Where worldly science ends and where metaphysical knowledge takes off and proceeds is at the point when the notion of an “onto-cosmological order” is comprehended and understood. In both metaphysics and religion, there is a certain degree or level of importance attached to the number “three.” Two reasons in particular stand out for why the number “three” wields a significant degree of importance in both metaphysics and religion. For one, the entire “onto-cosmological order” which is the ultimate subject of science has both a masculine and active dimension as well as a feminine and passive dimension.
God – as the absolute and eternal “apex” of this onto-cosmological order – is essentially the third element or dimension between the masculine and feminine dimensions of the onto-cosmological order. Second, the relationship between the masculine and feminine on a human level has three dimensions, namely, the sexual, human, and divine. As Fritjhof Schuon noted, the roles which masculinity, femininity, and sexuality play in the onto-cosmological order also wields another aspect or dimension which is often forgotten or overlooked:
“Man, in his lunar and receptive aspect, ‘withers away’ without the woman-sun that infuses into the virile genius what it needs in order to blossom; inversely, man-sun confers on woman the light that permits her to realize her identity by prolonging the function of the sun.”
Why polygamy is acceptable and normal in many traditional cultures is because the absolute and eternal can be realized either through the void and absence of everything other than the absolute and eternal or through the diversity and plenitude of the manifestation of what is absolute and eternal. And in some cases, one can alternate between the two approaches. Abstinence and chastity, for instance, signifies one of these approaches, which in turn sanctifies and invigorates the other approach when there is an alternation of the two approaches. But in Western Christianity, there is essentially a poisoning and vilification of sexuality which demonstrates the initial lack of intellectual breadth and depth which was then filled by Greco-Roman thought, which in turn had its roots in Eastern philosophy.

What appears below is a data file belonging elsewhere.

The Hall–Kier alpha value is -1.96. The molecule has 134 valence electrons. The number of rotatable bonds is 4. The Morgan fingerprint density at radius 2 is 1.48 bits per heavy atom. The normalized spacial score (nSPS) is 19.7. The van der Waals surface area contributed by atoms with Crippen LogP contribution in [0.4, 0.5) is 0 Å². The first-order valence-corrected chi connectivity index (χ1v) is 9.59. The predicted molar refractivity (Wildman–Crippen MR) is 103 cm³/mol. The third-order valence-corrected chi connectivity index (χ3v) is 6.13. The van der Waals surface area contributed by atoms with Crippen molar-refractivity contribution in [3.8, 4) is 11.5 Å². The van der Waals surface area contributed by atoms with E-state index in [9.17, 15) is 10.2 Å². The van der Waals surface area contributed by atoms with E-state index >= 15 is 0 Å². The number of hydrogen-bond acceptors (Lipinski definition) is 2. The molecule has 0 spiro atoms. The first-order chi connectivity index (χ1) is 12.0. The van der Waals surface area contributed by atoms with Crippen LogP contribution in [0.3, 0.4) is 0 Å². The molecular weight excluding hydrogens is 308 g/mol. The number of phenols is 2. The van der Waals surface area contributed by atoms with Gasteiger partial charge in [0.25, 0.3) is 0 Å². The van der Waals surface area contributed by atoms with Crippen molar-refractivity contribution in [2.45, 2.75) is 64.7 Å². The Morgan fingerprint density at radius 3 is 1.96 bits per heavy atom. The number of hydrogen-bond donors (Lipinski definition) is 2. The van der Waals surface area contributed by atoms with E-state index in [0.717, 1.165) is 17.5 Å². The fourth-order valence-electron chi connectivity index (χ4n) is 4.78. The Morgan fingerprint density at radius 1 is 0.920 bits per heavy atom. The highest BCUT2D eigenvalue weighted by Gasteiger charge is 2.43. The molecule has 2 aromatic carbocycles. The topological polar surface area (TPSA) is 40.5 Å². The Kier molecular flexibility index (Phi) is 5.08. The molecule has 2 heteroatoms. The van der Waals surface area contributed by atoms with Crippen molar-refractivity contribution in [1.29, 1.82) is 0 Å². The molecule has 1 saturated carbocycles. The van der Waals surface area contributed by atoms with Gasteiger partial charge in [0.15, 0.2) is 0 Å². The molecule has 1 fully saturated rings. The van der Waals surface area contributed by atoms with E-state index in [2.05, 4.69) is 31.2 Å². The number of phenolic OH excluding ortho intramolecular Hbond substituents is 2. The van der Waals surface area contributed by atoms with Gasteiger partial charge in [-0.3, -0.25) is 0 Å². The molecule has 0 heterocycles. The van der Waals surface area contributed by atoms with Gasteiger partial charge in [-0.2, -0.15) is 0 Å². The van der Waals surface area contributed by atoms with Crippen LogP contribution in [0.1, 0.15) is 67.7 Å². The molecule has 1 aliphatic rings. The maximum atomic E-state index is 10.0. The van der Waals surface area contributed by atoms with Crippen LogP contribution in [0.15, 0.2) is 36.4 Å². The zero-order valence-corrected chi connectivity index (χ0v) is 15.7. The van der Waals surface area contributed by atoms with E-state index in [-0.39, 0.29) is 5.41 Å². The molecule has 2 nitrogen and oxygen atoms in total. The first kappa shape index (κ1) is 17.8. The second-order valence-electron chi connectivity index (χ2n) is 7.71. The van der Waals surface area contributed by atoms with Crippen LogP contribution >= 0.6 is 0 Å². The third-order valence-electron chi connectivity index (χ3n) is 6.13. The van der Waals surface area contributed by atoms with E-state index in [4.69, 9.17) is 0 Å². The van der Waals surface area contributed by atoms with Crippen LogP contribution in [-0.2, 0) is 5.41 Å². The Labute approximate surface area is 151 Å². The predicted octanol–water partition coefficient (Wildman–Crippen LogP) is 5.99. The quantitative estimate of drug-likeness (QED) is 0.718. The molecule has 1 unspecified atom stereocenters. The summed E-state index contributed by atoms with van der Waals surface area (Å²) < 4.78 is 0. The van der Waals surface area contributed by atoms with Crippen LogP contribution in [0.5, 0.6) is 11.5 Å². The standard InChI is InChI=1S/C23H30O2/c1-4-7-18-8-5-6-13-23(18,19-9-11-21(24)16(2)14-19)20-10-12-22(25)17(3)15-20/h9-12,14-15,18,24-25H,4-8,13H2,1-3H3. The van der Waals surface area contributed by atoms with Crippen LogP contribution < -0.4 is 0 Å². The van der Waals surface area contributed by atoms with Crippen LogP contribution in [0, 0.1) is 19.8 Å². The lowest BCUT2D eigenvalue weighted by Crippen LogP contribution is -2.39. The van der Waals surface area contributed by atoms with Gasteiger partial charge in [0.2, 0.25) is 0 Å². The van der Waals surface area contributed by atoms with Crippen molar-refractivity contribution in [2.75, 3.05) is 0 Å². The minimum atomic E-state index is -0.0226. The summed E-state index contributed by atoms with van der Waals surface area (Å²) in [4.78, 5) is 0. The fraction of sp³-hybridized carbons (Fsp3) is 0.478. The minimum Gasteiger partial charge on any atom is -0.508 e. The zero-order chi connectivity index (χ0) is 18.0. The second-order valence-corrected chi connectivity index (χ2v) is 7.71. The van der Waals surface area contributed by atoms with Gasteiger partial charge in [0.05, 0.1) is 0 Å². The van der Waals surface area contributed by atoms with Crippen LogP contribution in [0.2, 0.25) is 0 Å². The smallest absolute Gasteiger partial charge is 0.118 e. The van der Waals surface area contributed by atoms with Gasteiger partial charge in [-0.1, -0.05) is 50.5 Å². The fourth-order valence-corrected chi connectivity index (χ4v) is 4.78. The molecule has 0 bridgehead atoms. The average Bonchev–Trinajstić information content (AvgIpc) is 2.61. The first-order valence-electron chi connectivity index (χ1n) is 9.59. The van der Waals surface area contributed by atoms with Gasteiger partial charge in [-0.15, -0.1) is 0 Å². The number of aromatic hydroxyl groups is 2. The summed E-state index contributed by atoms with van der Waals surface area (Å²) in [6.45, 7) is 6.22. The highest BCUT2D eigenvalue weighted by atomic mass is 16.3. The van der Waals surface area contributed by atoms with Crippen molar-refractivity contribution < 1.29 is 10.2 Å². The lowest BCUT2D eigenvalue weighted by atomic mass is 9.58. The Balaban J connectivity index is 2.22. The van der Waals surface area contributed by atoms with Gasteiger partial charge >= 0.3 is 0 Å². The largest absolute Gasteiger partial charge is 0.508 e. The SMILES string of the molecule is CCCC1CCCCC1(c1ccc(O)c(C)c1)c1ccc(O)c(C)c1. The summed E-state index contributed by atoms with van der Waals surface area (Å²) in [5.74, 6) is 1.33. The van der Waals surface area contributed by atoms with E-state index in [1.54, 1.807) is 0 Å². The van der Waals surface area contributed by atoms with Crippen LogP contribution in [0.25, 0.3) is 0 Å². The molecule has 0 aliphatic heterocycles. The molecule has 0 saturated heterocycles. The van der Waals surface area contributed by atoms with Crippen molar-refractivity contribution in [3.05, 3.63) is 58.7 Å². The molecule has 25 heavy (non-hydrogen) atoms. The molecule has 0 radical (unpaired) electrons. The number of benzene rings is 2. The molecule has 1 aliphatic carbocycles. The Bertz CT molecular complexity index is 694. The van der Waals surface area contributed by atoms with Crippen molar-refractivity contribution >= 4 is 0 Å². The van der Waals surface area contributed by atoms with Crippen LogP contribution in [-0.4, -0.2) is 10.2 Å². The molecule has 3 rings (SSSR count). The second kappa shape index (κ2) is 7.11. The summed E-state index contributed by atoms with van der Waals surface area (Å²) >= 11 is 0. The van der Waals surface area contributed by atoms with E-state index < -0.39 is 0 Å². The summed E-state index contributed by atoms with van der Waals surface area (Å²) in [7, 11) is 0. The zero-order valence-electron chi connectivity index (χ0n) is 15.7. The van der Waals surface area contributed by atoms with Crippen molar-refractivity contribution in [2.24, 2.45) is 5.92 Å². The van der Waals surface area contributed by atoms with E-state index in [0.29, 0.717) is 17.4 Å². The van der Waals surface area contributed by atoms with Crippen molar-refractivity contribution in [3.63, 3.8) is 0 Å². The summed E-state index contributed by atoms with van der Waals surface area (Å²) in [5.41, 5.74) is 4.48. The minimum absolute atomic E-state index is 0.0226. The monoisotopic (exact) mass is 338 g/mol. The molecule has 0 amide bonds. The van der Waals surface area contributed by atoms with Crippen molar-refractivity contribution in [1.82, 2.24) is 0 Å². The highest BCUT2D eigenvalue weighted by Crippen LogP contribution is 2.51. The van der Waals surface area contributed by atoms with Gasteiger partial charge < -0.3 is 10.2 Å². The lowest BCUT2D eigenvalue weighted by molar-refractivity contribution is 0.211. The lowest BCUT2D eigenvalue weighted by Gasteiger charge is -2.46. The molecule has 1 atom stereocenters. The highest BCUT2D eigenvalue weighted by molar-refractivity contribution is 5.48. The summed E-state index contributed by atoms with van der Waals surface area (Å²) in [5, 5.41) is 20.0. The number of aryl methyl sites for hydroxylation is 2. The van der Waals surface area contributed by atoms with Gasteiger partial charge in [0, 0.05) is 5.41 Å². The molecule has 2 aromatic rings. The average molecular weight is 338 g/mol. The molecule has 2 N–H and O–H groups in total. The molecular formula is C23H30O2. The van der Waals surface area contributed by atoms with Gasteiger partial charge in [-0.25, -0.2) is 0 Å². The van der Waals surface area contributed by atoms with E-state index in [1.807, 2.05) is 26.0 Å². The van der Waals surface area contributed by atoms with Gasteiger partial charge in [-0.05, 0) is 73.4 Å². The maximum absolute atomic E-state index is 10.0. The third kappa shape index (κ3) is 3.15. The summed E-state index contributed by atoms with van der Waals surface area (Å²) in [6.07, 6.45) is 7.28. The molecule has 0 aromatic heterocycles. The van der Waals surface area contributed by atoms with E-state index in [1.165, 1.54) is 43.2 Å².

Nevertheless, the feminine’s relation to the masculine is defined by the very nature of the onto-cosmological order. For the feminine, its relation to the masculine is very much “a secondary form of human submission to God.” And for the masculine, the feminine is the key to salvation, as symbolized and signified by both Eve and Mary. For Adam, salvation and thus eternal life coincided with his reunification with Eve. Mary, on the other hand, is “the personification of the Shekhinah (“Inner Peace”), of the Presence that is both virginal and maternal.”
Love, then, has both an exterior and interior meaning: “True love attaches us to a sacramental form while separating us from the world, and it thus rejoins the mystery of exteriorized Revelation with a view to interiorizing Salvation.” Without the eternal and soteriological, one’s existence amounts to a “futile” and “unnecessary” pursuit of “immortality” through hollow and shallow procreation, money, and work. Moreover, without the eternal and soteriological, there is an absolute lack of sense and logic which is now quite palpable in public discourse. There is, in a sense, sheer backwardness and primitivity behind all the talk about democracy and “freedom” which occupied the public sphere over the last three decades. And as evinced and manifested by current events, the ontological void of the public discourse has led to a massive and popular pushback in many places, which may in fact end up victorious through the very legal and political institutions and mechanisms which coincidentally and ironically were used to foster this massive and widespread ontological void.